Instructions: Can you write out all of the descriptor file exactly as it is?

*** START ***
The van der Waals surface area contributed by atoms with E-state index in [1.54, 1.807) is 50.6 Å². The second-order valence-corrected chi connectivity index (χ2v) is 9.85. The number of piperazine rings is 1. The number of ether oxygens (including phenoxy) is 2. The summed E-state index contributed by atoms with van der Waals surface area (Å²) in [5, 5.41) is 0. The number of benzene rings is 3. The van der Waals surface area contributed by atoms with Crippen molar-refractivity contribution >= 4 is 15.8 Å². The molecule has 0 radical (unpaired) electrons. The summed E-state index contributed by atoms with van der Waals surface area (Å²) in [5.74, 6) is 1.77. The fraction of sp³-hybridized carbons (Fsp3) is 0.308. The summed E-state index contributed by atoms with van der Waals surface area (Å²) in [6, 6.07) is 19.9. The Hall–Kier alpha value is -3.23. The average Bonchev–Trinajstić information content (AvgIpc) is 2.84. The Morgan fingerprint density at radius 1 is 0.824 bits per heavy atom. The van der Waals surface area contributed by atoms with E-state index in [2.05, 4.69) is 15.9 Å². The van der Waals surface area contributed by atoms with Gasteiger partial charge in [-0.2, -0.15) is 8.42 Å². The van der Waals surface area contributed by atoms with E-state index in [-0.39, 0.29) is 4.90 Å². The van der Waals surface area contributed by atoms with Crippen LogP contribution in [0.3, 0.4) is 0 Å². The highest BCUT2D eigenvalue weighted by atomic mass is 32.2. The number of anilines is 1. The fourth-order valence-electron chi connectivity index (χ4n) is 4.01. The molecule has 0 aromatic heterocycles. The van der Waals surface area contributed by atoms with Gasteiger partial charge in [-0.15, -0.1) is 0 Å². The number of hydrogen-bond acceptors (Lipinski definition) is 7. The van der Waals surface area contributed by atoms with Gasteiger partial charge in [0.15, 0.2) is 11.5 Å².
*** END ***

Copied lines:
The van der Waals surface area contributed by atoms with E-state index in [1.54, 1.807) is 50.6 Å². The second-order valence-corrected chi connectivity index (χ2v) is 9.85. The number of piperazine rings is 1. The number of ether oxygens (including phenoxy) is 2. The summed E-state index contributed by atoms with van der Waals surface area (Å²) in [5, 5.41) is 0. The number of benzene rings is 3. The van der Waals surface area contributed by atoms with Crippen molar-refractivity contribution >= 4 is 15.8 Å². The molecule has 0 radical (unpaired) electrons. The summed E-state index contributed by atoms with van der Waals surface area (Å²) in [5.74, 6) is 1.77. The fraction of sp³-hybridized carbons (Fsp3) is 0.308. The summed E-state index contributed by atoms with van der Waals surface area (Å²) in [6, 6.07) is 19.9. The Hall–Kier alpha value is -3.23. The average Bonchev–Trinajstić information content (AvgIpc) is 2.84. The Morgan fingerprint density at radius 1 is 0.824 bits per heavy atom. The van der Waals surface area contributed by atoms with E-state index in [2.05, 4.69) is 15.9 Å². The van der Waals surface area contributed by atoms with Gasteiger partial charge in [-0.2, -0.15) is 8.42 Å². The van der Waals surface area contributed by atoms with E-state index in [-0.39, 0.29) is 4.90 Å². The van der Waals surface area contributed by atoms with Crippen LogP contribution in [0.3, 0.4) is 0 Å². The highest BCUT2D eigenvalue weighted by atomic mass is 32.2. The number of anilines is 1. The fourth-order valence-electron chi connectivity index (χ4n) is 4.01. The molecule has 0 aromatic heterocycles. The van der Waals surface area contributed by atoms with Gasteiger partial charge in [-0.15, -0.1) is 0 Å². The number of hydrogen-bond acceptors (Lipinski definition) is 7. The van der Waals surface area contributed by atoms with Gasteiger partial charge in [0.15, 0.2) is 11.5 Å².